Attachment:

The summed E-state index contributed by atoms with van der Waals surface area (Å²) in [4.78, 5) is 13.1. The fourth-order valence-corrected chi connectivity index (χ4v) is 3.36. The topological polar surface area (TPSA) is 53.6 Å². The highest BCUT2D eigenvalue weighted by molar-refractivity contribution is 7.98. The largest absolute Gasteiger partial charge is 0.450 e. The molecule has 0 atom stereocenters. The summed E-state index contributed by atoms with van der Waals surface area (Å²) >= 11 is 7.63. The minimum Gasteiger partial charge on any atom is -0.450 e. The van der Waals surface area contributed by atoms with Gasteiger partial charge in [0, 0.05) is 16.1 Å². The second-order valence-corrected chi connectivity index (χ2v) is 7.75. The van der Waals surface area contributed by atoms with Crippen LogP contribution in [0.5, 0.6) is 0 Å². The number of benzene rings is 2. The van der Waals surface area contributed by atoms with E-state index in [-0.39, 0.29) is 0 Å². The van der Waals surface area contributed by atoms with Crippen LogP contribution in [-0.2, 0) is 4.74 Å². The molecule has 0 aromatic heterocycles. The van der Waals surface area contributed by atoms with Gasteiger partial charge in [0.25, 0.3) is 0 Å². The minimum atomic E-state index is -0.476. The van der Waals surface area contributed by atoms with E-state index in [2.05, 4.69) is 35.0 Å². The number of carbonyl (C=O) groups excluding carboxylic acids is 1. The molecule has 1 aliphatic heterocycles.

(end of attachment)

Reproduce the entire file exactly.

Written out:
The summed E-state index contributed by atoms with van der Waals surface area (Å²) in [4.78, 5) is 13.1. The fourth-order valence-corrected chi connectivity index (χ4v) is 3.36. The topological polar surface area (TPSA) is 53.6 Å². The highest BCUT2D eigenvalue weighted by molar-refractivity contribution is 7.98. The largest absolute Gasteiger partial charge is 0.450 e. The molecule has 0 atom stereocenters. The summed E-state index contributed by atoms with van der Waals surface area (Å²) >= 11 is 7.63. The minimum Gasteiger partial charge on any atom is -0.450 e. The van der Waals surface area contributed by atoms with Gasteiger partial charge in [0, 0.05) is 16.1 Å². The second-order valence-corrected chi connectivity index (χ2v) is 7.75. The van der Waals surface area contributed by atoms with Crippen LogP contribution in [0.5, 0.6) is 0 Å². The number of benzene rings is 2. The van der Waals surface area contributed by atoms with E-state index in [-0.39, 0.29) is 0 Å². The van der Waals surface area contributed by atoms with Crippen LogP contribution in [-0.2, 0) is 4.74 Å². The molecule has 0 aromatic heterocycles. The van der Waals surface area contributed by atoms with Gasteiger partial charge in [0.25, 0.3) is 0 Å². The minimum atomic E-state index is -0.476. The van der Waals surface area contributed by atoms with E-state index in [2.05, 4.69) is 35.0 Å². The number of carbonyl (C=O) groups excluding carboxylic acids is 1. The molecule has 1 aliphatic heterocycles.